Real Estate Marketing – How to Write Follow-Up Letters

July 19, 2010

  • CevherShare

Hopefully, your real estate website has a capture page for buyers to tell you what they’re looking for, and another capture page where sellers can get an idea of their home’s worth in the current market.

If you’ve taken it a step further, you also offer a special report to buyers or sellers or one for each.

That means you have the opportunity to follow up with a “drip campaign” to stay in touch with those leads. If you do, and if you do it well, you’ll be the agent they call when they’re ready to take action.

It’s a fantastic opportunity, but too many agents are wasting it by sending letters that repel rather than attract.

Their letters say things like “If you’d like to look at homes, call me.” Or “I’m a really wonderful real estate agent, so if you’re ready to list, call me.”

Some agents send those same letters over and over and over. And what do consumers do? Most merely hit the delete button.

Instead, you need to be sending information they’ll be glad to get – so that when they see your name in their in-box, they’ll open your message and actually read it.

What can you send instead?

Market information, for one thing. People who are interested in buying or selling are interested in what goes on with the local market. So give them statistics:

  • How many homes have sold in the past month?
  • Is this more or fewer than the month before, or this month last year?
  • What has been the average price?
  • Is this average higher or lower than the previous month, or this month last year?
  • How does this compare to national trends?
  • Unless you’re writing to people who responded to a specific special report – such as one for FSBO’s, Expired Listings, Short Sales, or First time buyers – then your information has to be generic.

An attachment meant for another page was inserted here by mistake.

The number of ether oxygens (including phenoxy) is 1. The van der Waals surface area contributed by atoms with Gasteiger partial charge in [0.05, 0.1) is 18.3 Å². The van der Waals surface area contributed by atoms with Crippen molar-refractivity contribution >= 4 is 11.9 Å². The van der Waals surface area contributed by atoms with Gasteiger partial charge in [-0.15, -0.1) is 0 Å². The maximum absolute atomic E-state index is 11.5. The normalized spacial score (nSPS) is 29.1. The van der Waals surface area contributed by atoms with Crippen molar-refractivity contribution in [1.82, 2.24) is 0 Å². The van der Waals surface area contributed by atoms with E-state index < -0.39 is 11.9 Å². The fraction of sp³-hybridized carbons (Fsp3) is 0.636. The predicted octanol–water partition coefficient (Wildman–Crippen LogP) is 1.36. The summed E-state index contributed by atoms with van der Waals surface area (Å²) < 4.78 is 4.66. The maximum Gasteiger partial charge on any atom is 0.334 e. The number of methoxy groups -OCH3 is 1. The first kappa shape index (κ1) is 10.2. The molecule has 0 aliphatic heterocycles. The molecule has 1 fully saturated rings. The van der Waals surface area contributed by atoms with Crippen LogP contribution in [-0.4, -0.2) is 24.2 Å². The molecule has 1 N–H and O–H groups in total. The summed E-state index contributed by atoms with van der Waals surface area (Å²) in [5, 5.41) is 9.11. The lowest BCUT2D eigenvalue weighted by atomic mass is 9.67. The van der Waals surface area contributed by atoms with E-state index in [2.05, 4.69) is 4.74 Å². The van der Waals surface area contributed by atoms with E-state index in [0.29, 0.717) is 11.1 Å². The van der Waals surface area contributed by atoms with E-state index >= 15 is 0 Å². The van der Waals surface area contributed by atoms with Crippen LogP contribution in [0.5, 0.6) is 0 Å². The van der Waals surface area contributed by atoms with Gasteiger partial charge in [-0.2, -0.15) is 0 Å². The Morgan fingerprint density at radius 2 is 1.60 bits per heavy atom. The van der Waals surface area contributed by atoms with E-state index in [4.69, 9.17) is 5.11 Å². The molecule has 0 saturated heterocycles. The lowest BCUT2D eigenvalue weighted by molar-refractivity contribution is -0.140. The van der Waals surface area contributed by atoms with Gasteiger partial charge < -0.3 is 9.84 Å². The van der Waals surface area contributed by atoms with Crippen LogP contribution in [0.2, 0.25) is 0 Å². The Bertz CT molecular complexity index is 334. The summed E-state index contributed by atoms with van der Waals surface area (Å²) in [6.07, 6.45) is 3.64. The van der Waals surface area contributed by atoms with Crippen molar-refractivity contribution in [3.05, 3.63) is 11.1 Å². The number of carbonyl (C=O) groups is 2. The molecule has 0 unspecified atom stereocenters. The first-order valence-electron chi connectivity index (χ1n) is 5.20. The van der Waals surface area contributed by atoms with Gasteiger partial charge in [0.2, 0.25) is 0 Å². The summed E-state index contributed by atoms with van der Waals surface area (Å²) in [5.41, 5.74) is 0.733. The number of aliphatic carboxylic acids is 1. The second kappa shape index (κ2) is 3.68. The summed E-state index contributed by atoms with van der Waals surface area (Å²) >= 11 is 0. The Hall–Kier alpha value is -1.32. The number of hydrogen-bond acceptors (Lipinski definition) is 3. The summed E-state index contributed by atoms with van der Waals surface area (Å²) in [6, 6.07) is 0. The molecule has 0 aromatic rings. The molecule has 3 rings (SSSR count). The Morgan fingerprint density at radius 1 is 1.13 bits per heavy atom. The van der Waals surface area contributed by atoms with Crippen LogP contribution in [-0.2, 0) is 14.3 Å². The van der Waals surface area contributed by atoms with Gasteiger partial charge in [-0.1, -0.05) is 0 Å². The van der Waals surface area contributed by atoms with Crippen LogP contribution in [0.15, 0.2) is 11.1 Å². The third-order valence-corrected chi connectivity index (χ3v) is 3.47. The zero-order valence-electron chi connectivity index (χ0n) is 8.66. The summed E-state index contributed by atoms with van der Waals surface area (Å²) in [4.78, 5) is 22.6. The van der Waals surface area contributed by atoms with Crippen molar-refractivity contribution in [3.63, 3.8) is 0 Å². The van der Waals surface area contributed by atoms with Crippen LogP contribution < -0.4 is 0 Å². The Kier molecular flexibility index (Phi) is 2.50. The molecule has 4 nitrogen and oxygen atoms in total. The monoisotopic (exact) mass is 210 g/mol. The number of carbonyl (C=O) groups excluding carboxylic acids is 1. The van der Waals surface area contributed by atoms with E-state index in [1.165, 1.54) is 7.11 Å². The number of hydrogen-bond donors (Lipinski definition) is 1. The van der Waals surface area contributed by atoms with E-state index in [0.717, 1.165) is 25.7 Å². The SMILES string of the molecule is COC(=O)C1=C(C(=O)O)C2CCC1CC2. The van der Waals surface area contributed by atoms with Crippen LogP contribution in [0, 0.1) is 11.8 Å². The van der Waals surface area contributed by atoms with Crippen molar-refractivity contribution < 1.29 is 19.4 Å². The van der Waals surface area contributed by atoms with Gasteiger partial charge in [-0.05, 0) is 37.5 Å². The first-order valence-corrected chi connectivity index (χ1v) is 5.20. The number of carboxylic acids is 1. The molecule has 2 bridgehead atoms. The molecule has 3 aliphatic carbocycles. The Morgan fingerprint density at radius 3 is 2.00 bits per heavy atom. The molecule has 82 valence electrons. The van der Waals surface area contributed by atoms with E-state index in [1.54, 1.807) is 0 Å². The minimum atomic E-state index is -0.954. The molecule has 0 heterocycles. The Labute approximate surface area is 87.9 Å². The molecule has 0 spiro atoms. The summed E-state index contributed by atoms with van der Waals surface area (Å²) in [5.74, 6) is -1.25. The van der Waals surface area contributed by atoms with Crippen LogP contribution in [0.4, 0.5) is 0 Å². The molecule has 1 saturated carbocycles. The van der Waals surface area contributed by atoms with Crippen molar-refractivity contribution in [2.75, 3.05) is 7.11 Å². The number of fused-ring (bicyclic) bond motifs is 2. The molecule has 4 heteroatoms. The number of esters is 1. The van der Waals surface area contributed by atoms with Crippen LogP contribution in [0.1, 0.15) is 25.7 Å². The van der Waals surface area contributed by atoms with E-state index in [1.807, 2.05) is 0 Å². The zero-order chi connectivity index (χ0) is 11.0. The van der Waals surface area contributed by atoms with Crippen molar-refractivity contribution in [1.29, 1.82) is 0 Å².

You can do that and still offer useful information. But you do need to separate buyers from sellers.

    You can give general tips on buying – such as paperwork to take along when meeting with a lender, getting ready to view homes by narrowing your “want” list, etc.

    And you can give general tips on selling. That opens you up to everything from proper pricing to staging the house, to the reason why sellers should be absent during showings.

    This is a time to avoid specifics. Don’t assume that your reader is a first time buyer or a newlywed or a retiree. Doing so shows that you don’t know who they are and many will see it as insulting.

    Finally, unless you know you are proficient in grammar and spelling, get someone to check your work before you send it. Misused words, misspellings, and garbled sentence structure will do you more harm than sending no letter at all.

    Remember, everything you send represents you and your professionalism. Make it good!

    by Marte Cliff who is a Freelance Copywriter who specializes in writing for real estate and related industries.
    _______________________________________
    She’ll help you with one letter, or an entire marketing plan. For Real Estate agents and brokers who are ready to get full value from their websites, she’ll be happy to put together an entire package – from the web copy to the lead generation packages that make an agent’s phone ring.

    For busy agents on a budget, Marte offers pre-written letter sets for use in postal mail or in e-mail continuity campaigns. The current selection includes letters for FSBO’s, Expired Listings, Short Sale sellers, First Time Buyers, and a set for new agents to send to buyers. Read what’s included in these sets by visiting http://www.copybymarte.com/pro/prospecting.html

    Previous post:

    Next post: